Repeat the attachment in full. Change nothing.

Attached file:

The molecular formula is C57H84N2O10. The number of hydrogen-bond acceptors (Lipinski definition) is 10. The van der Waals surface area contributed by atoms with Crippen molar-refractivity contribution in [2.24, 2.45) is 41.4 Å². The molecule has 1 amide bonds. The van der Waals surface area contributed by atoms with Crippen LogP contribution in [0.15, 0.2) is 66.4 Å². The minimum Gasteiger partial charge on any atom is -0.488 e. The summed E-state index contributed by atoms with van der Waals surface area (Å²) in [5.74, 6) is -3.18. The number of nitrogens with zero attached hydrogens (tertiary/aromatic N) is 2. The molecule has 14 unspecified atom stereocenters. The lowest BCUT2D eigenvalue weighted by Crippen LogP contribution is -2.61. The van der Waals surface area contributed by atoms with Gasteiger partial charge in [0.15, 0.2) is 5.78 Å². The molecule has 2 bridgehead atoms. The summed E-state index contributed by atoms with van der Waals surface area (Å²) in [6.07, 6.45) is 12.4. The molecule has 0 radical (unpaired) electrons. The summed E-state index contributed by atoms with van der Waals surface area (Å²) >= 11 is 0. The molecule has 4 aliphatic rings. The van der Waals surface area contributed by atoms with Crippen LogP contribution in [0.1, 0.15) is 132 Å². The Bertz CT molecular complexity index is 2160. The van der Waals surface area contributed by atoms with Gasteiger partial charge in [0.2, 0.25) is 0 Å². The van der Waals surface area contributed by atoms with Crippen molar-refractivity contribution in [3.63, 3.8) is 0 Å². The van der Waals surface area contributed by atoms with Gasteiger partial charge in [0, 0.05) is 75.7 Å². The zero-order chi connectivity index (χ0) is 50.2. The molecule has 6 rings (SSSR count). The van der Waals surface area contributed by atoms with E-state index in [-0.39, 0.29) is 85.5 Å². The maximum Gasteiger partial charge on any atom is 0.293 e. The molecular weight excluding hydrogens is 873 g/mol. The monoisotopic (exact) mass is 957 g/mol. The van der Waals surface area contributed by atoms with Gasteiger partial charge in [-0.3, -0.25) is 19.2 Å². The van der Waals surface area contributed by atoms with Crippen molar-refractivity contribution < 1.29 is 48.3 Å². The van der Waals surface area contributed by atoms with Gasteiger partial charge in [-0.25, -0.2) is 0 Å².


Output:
The molecular formula is C57H84N2O10. The number of hydrogen-bond acceptors (Lipinski definition) is 10. The van der Waals surface area contributed by atoms with Crippen molar-refractivity contribution in [2.24, 2.45) is 41.4 Å². The molecule has 1 amide bonds. The van der Waals surface area contributed by atoms with Crippen LogP contribution in [0.15, 0.2) is 66.4 Å². The minimum Gasteiger partial charge on any atom is -0.488 e. The summed E-state index contributed by atoms with van der Waals surface area (Å²) in [5.74, 6) is -3.18. The number of nitrogens with zero attached hydrogens (tertiary/aromatic N) is 2. The molecule has 14 unspecified atom stereocenters. The lowest BCUT2D eigenvalue weighted by Crippen LogP contribution is -2.61. The van der Waals surface area contributed by atoms with Gasteiger partial charge in [0.15, 0.2) is 5.78 Å². The molecule has 2 bridgehead atoms. The summed E-state index contributed by atoms with van der Waals surface area (Å²) in [6.07, 6.45) is 12.4. The molecule has 0 radical (unpaired) electrons. The summed E-state index contributed by atoms with van der Waals surface area (Å²) >= 11 is 0. The molecule has 4 aliphatic rings. The van der Waals surface area contributed by atoms with Crippen LogP contribution in [0.1, 0.15) is 132 Å². The Bertz CT molecular complexity index is 2160. The van der Waals surface area contributed by atoms with Gasteiger partial charge in [0.2, 0.25) is 0 Å². The van der Waals surface area contributed by atoms with Crippen molar-refractivity contribution in [3.63, 3.8) is 0 Å². The van der Waals surface area contributed by atoms with Gasteiger partial charge in [0, 0.05) is 75.7 Å². The zero-order chi connectivity index (χ0) is 50.2. The molecule has 6 rings (SSSR count). The van der Waals surface area contributed by atoms with E-state index in [-0.39, 0.29) is 85.5 Å². The maximum Gasteiger partial charge on any atom is 0.293 e. The molecular weight excluding hydrogens is 873 g/mol. The monoisotopic (exact) mass is 957 g/mol. The van der Waals surface area contributed by atoms with Gasteiger partial charge in [-0.3, -0.25) is 19.2 Å². The van der Waals surface area contributed by atoms with Crippen molar-refractivity contribution < 1.29 is 48.3 Å². The van der Waals surface area contributed by atoms with Gasteiger partial charge in [-0.25, -0.2) is 0 Å².